Wednesday, June 12, 2013

Clear-Eyed Facts on School Shootings

Editors Note:  The following was written in the aftermath of the Newtown shootings.  We didn't post this right away as we wanted to ensure we had clear eyes ourselves.  In the meantime, our real, non-blogging life got in the way.  We post this now as we feel it's an important, albiet slightly out-dated, opinion to share.    

If you want to see the results of mass hysteria resulting from a horrible tragedy and fueled by the media and politicians, look no further than a PTA meeting when school security is on the agenda. 

We recently sat through such a meeting and were amazed by how much fear has engulfed parents in the wake of Newtown.  The fear is understandable and can be justified in the abstract – our job is to protect our children, and they spend as much time at school as anywhere else, so school security is paramount.  But at what price?

The two extreme approaches to school security could be:
  1. Using existing safety and security budgets, maintain and steadily improve a schools current safety and security standards.  School security is not a new issue and has been an area of focus in all schools since Columbine in 1999 (and probably long before that).  
  2. Spare no expense and install the latest and greatest in modern security turning each school into a highly controlled and monitored area no different than a minimum security prison.  No bars on the windows, but locks on all doors, gated roadways, Mexican border-style fencing around the entire property, identification and key cards for all students, faculty and parents, security cameras covering every last inch of school property, facial and license plate recognition software, and of course an armed ex-Marine at each entrance.      
After events like Newtown, our media and political forces have created a supercharged movement towards the prison-school extreme by spending enormous amounts of time and effort pointing fingers and proposing “solutions” to avoid another tragedy.  The NRA even suggested that every school have an armed guard at the front door.

We can’t blame any parent for wanting to protect their children at all costs, but we need to understand the real threat and deploy our limited recourses to accordingly.  For older schools not built with the modern day security measures in place, upgrading to the latest and greatest security systems could cost millions of dollars...per school.  That’s a lot of money being diverted away from educating our children to "protecting" our children.  It's not just a monetary cost either, there is a very real and expensive cultural cost to implementing invasive security measures on school campuses.  Do you feel more or less comfortable when you arrive at Grand Central Terminal and see 25 FBI agents in camoflage flack jackets holding assult rifles?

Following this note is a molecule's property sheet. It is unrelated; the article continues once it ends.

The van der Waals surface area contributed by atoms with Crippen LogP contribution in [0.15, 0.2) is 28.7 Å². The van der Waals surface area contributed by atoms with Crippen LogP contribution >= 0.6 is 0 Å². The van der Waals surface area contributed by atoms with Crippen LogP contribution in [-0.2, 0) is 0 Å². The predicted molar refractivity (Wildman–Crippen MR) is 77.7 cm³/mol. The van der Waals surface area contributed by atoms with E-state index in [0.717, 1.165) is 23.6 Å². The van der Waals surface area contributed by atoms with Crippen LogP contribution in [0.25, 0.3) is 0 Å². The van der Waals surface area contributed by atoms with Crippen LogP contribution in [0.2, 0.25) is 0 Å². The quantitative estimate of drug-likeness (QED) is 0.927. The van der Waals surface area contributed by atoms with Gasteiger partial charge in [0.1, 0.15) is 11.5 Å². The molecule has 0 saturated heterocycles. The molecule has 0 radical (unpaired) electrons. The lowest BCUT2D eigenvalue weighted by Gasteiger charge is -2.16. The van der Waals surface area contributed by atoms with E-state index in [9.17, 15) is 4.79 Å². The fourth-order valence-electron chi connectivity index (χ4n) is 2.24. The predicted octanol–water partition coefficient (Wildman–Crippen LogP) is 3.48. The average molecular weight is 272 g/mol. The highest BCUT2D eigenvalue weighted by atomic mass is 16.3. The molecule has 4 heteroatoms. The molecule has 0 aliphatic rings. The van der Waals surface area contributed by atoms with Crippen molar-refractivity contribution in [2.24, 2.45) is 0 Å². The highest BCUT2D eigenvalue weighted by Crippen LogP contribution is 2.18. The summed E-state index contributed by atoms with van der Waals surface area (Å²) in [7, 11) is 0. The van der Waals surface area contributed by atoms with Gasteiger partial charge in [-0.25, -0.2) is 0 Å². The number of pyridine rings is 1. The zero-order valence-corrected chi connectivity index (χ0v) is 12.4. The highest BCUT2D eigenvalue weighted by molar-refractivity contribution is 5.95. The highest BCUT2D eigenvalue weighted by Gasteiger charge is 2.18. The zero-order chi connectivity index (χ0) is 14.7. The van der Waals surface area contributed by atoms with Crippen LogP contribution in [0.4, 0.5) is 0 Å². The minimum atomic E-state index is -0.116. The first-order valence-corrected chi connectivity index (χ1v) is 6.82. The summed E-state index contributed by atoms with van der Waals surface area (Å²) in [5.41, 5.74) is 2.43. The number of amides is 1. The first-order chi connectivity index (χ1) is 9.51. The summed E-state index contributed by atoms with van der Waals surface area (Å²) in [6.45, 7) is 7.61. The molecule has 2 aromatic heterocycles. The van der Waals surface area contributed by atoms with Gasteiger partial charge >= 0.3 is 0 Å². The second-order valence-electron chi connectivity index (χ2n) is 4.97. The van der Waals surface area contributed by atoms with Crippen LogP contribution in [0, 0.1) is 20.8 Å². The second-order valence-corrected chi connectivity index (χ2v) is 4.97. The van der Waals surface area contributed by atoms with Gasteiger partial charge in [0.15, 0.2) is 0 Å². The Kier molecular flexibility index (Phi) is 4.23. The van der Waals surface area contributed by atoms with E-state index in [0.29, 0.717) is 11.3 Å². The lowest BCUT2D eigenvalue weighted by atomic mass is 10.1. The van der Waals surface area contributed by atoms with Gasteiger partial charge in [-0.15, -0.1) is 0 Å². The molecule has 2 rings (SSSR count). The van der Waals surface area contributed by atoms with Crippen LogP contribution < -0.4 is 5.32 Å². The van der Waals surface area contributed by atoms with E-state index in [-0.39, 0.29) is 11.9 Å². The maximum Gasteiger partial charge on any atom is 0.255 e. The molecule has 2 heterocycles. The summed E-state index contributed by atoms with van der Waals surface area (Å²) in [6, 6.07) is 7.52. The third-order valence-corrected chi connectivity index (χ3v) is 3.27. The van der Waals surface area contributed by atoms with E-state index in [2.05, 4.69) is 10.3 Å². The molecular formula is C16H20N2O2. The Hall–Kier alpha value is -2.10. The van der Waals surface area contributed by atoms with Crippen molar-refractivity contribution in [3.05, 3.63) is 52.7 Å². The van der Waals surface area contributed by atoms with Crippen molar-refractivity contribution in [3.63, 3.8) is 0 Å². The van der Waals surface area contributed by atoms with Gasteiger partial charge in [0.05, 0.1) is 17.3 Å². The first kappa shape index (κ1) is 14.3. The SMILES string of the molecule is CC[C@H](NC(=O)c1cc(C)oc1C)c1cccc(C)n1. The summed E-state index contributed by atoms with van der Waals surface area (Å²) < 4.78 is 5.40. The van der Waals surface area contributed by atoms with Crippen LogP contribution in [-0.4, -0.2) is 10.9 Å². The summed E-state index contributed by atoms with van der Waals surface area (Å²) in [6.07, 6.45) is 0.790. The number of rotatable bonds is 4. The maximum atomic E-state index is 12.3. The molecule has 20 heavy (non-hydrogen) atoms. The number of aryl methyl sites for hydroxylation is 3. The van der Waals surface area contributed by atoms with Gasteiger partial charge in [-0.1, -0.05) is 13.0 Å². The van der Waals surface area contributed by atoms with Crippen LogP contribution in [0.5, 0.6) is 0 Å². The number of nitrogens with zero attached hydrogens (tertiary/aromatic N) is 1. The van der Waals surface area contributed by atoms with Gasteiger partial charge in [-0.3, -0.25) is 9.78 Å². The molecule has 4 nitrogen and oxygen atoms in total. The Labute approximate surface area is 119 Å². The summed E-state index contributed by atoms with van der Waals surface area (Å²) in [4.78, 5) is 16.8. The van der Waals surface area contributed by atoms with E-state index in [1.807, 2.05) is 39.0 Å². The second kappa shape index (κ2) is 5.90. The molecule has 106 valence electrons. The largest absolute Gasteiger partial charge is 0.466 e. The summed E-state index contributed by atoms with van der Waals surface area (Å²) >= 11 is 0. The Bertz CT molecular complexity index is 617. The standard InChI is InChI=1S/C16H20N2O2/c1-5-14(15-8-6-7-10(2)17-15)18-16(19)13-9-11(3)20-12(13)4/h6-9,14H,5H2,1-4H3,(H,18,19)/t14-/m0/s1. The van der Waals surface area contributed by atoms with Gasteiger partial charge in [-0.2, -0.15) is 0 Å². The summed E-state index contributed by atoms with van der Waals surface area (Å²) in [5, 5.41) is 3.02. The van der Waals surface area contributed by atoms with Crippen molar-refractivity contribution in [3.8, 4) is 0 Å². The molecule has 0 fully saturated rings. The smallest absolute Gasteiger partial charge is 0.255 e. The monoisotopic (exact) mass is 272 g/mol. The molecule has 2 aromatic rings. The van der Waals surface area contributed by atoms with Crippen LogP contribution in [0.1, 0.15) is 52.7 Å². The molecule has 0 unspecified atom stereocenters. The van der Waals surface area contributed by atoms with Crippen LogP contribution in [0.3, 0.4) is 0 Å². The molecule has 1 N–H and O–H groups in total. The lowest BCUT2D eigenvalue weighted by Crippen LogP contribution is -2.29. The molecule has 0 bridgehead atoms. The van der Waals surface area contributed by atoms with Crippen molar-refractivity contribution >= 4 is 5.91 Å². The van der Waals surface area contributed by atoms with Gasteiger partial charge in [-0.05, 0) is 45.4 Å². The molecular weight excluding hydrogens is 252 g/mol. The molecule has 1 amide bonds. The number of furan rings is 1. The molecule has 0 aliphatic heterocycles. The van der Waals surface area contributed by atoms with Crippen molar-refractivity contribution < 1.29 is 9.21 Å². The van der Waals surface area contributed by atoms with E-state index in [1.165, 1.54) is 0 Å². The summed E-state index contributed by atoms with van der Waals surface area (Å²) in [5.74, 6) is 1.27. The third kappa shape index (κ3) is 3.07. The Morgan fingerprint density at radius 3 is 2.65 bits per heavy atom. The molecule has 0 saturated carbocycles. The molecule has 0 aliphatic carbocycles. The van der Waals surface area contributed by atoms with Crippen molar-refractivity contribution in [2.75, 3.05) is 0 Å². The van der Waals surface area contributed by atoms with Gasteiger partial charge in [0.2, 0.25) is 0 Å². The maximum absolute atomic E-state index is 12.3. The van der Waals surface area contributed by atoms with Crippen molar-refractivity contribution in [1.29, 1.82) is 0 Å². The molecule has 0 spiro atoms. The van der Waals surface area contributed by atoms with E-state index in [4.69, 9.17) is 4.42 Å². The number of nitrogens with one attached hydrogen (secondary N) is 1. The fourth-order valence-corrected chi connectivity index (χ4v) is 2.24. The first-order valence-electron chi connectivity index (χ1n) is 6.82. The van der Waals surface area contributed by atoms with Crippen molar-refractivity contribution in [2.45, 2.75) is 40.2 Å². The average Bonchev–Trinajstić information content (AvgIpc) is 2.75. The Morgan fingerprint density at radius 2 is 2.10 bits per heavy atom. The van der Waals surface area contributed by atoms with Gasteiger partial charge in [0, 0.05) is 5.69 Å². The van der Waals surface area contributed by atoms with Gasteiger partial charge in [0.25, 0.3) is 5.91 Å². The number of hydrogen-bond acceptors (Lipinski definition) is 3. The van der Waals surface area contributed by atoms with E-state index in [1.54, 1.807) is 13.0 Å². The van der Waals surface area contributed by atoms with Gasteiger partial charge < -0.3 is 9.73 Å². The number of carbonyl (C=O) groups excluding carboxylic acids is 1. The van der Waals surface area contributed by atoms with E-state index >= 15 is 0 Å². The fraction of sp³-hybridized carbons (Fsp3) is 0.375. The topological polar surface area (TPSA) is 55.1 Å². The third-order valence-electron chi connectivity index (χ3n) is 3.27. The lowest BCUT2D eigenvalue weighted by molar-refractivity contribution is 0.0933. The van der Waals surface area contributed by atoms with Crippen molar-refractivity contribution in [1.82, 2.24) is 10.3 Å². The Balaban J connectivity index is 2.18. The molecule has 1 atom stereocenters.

What’s missing in the public debate is a true reflection of the risk and incident rates for school shootings.  One school shooting is too many, and Newtown and Columbine were unspeakable tragedies, however, such tragedies are rare.  Incredibly rare. 

Another missing piece to the discussion is whether the hundreds of billions required to update security at our schools would even reduce the likelihood of these rare events recurring.  Newtown had a locked front door and a buzzer and intercom system in place.  Columbine had an armed security guard on campus.     

Our schools need to be safe, and many will require additional measures to protect our children.  All we ask is that the security debates, and the ultimate solutions and expenditures, are informed with clear-eyed facts and not inappropriately swayed by the understandable emotional haze produced by a recent and horrific tragedy. 
To help clear our eyes, let’s look at some facts pulled from some quick research on K-12 school shootings in the US since, and including, Columbine in 1999 – a span of almost 14 years:
  • 35 – Total number of school shooting events
  • 63 – Total number of student deaths (another 22 adults were also killed)
  • 26 – Total number of elementary school students killed